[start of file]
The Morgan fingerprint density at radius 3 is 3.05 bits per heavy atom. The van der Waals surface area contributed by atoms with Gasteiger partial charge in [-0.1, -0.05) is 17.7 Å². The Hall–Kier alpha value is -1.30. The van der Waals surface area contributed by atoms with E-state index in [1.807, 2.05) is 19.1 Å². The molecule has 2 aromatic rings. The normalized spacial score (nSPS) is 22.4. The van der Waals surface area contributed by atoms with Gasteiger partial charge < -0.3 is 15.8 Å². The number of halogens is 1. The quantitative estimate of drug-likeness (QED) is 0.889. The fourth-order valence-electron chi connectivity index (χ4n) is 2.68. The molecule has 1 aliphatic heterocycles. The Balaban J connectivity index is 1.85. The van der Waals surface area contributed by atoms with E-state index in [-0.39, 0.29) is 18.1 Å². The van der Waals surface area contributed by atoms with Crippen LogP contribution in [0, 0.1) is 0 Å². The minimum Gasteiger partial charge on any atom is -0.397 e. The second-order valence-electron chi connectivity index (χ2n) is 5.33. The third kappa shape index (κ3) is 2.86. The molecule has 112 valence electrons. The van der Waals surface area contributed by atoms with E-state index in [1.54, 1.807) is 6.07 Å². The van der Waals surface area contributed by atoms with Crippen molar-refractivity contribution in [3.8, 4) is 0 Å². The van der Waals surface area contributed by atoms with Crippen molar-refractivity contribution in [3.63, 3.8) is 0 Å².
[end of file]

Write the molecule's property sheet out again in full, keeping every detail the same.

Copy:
The Morgan fingerprint density at radius 3 is 3.05 bits per heavy atom. The van der Waals surface area contributed by atoms with Gasteiger partial charge in [-0.1, -0.05) is 17.7 Å². The Hall–Kier alpha value is -1.30. The van der Waals surface area contributed by atoms with E-state index in [1.807, 2.05) is 19.1 Å². The molecule has 2 aromatic rings. The normalized spacial score (nSPS) is 22.4. The van der Waals surface area contributed by atoms with Gasteiger partial charge < -0.3 is 15.8 Å². The number of halogens is 1. The quantitative estimate of drug-likeness (QED) is 0.889. The fourth-order valence-electron chi connectivity index (χ4n) is 2.68. The molecule has 1 aliphatic heterocycles. The Balaban J connectivity index is 1.85. The van der Waals surface area contributed by atoms with E-state index in [-0.39, 0.29) is 18.1 Å². The van der Waals surface area contributed by atoms with Crippen LogP contribution in [0, 0.1) is 0 Å². The minimum Gasteiger partial charge on any atom is -0.397 e. The second-order valence-electron chi connectivity index (χ2n) is 5.33. The third kappa shape index (κ3) is 2.86. The molecule has 112 valence electrons. The van der Waals surface area contributed by atoms with E-state index in [1.54, 1.807) is 6.07 Å². The van der Waals surface area contributed by atoms with Crippen molar-refractivity contribution in [3.8, 4) is 0 Å². The van der Waals surface area contributed by atoms with Crippen molar-refractivity contribution in [3.63, 3.8) is 0 Å².